Furthermore, ABS issuers relying on the Rule 144A exemption would be required to (1) file a public notice on EDGAR of the initial placement of the structured finance products that are eligible for resale under Rule 144A; and (2) provide offering materials to the SEC upon written request. 

Outstanding Asset-Backed Securities Not Subject to Proposed Rules

Importantly, the proposed rules would only apply to new issuances of asset-backed securities.  Outstanding asset-backed securities would not be subject to the new regulatory regime.

HIRE Act Becomes Law: Revenue Offsets Aimed at Offshore Tax Evasion Have Extensive Reach

President Obama signed the Hiring Incentives to Restore Employment Act (“HIRE Act”) into law on March 18, 2010.  The HIRE Act, which is intended to facilitate the creation of jobs, provides a number of tax breaks, including a payroll tax holiday.  Under the new legislation, private employers are generally exempted from the employer portion of social security taxes in relation to “qualified employees” for the period starting after March 18, 2010 and running through December 31, 2010.  A qualified employee must start work anytime after February 3, 2010 and before January 1, 2011, and must have been unemployed for at least 60 days before his or her start date.  The HIRE Act additionally provides a business credit for the retention of certain newly hired employees who remain employed for at least 52 consecutive weeks.  Both provisions contain limitations that aim to prevent manipulation by employers.

To help pay for the tax incentives, the HIRE Act enacts a modified version of the previously proposed Foreign Account Tax Compliance Act of 2009 (“FATCA”).  The cornerstone of FATCA is an enhanced reporting and withholding regime.  As compared to the “qualified intermediary” (“QI”) rules, FATCA reaches a wider spectrum of payments and institutions, and, for those institutions that are subject to both regimes, FATCA’s requirements are in addition to the QI requirements.  FATCA applies to “foreign financial institutions” (“FFIs”), which are broadly defined to include not only banks but also investment vehicles such as hedge funds.  FATCA essentially puts an FFI to the choice of either (i) reporting annually to the Internal Revenue Service (“IRS”) information about financial accounts that are held by certain US persons and US-owned foreign entities or (ii) being subject to a 30% withholding tax on “withholdable payments.”  The term “withholdable payment” includes all US-source interest, dividends, rents, salaries, wages, annuities, and other similar items (commonly referred to as “FDAP”), as well as the gross proceeds from the sale or other disposition of property (such as stock and bonds) that can produce US-source interest or dividends (even if there is no gain on the disposition), provided, in each case, that such income is not already subject to US tax on account of its being attributable to the recipient’s conduct of a US trade or business.  The FATCA reporting and withholding requirements apply only to payments made after December 31, 2012, and do not apply to payments made after 2012 on obligations in existence on March 18, 2012, or to the gross proceeds received after 2012 from the disposition of any such grandfathered obligation.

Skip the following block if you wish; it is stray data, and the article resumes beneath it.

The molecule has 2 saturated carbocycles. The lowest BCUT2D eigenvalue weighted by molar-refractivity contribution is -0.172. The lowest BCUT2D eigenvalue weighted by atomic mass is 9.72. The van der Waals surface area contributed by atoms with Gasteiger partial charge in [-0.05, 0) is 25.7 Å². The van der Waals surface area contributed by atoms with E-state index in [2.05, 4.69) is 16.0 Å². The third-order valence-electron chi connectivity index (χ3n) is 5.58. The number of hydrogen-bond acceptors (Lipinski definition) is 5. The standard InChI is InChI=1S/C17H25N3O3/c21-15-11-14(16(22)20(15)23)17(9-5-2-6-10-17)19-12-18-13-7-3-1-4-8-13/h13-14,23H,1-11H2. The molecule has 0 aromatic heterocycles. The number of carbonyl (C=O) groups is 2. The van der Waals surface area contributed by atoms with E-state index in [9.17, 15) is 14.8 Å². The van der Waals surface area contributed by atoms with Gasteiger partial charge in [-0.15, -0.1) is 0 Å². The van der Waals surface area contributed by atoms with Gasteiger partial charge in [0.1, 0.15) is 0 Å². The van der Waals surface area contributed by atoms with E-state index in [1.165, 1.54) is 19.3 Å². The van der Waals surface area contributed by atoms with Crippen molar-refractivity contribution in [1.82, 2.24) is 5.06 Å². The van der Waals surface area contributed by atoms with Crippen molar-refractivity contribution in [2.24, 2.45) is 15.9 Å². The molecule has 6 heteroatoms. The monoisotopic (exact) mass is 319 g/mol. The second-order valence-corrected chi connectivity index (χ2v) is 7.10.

Some of the other significant changes in the in the HIRE Act include:

  • Prospective repeal of the so-called “foreign targeted obligations” exception to the tax sanctions that apply to unregistered bearer bonds; this change, which applies to obligations issued after March 18, 2012, would, among other things, generally disqualify interest paid on foreign targeted bearer bonds from “portfolio interest” (and therefore exemption from withholding).
  • Requiring taxpayers with more than $50,000 in “specified foreign financial assets” (including accounts maintained at foreign financial institutions) to disclose such assets on their US tax returns for taxable years beginning after March 18, 2010, and imposing a penalty of up to $50,000 for failure to report.
  • Expanding the accuracy-related penalties to include underpayments attributable to undisclosed foreign financial assets for taxable years beginning after March 18, 2010, and imposing a penalty equal to 40% of the underpayment.
  • Extending the statute of limitations to six years for understatements of income in which the excluded amount exceeds $5,000 and is attributable to one or more reportable foreign assets; the extension is effective for all returns for which the statute of limitations did not expire as of March 18, 2010.
  • Requiring a shareholder of a passive foreign investment company (“PFIC”) to file an annual report with the IRS; the effective date is March 18, 2010, but Notice 2010-34 indicates that PFIC shareholders who were not already required to file an annual report will not be required to do so for taxable years that begin before March 18, 2010.